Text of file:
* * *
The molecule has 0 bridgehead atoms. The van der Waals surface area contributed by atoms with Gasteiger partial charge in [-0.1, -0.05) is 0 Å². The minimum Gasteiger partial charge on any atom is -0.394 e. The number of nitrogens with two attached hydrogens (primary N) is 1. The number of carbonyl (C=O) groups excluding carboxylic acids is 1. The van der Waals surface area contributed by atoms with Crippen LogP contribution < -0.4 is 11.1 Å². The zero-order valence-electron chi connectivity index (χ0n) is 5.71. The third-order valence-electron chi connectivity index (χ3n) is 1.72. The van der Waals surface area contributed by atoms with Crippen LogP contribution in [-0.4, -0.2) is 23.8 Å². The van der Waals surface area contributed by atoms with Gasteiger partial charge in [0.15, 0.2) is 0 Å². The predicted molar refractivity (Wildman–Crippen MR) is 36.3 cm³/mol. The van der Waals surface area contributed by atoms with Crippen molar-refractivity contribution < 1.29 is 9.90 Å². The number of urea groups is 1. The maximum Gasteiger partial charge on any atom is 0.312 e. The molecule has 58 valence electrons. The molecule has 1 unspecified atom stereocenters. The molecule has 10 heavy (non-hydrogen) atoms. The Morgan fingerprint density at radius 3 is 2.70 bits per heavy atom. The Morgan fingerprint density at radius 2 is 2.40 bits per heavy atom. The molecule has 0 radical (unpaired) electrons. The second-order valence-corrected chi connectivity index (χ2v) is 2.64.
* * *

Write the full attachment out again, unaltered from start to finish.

The molecule has 0 bridgehead atoms. The van der Waals surface area contributed by atoms with Gasteiger partial charge in [-0.1, -0.05) is 0 Å². The minimum Gasteiger partial charge on any atom is -0.394 e. The number of nitrogens with two attached hydrogens (primary N) is 1. The number of carbonyl (C=O) groups excluding carboxylic acids is 1. The van der Waals surface area contributed by atoms with Crippen LogP contribution < -0.4 is 11.1 Å². The zero-order valence-electron chi connectivity index (χ0n) is 5.71. The third-order valence-electron chi connectivity index (χ3n) is 1.72. The van der Waals surface area contributed by atoms with Crippen LogP contribution in [-0.4, -0.2) is 23.8 Å². The van der Waals surface area contributed by atoms with Gasteiger partial charge in [0.15, 0.2) is 0 Å². The predicted molar refractivity (Wildman–Crippen MR) is 36.3 cm³/mol. The van der Waals surface area contributed by atoms with Crippen molar-refractivity contribution < 1.29 is 9.90 Å². The number of urea groups is 1. The maximum Gasteiger partial charge on any atom is 0.312 e. The molecule has 58 valence electrons. The molecule has 1 unspecified atom stereocenters. The molecule has 10 heavy (non-hydrogen) atoms. The Morgan fingerprint density at radius 3 is 2.70 bits per heavy atom. The Morgan fingerprint density at radius 2 is 2.40 bits per heavy atom. The molecule has 0 radical (unpaired) electrons. The second-order valence-corrected chi connectivity index (χ2v) is 2.64.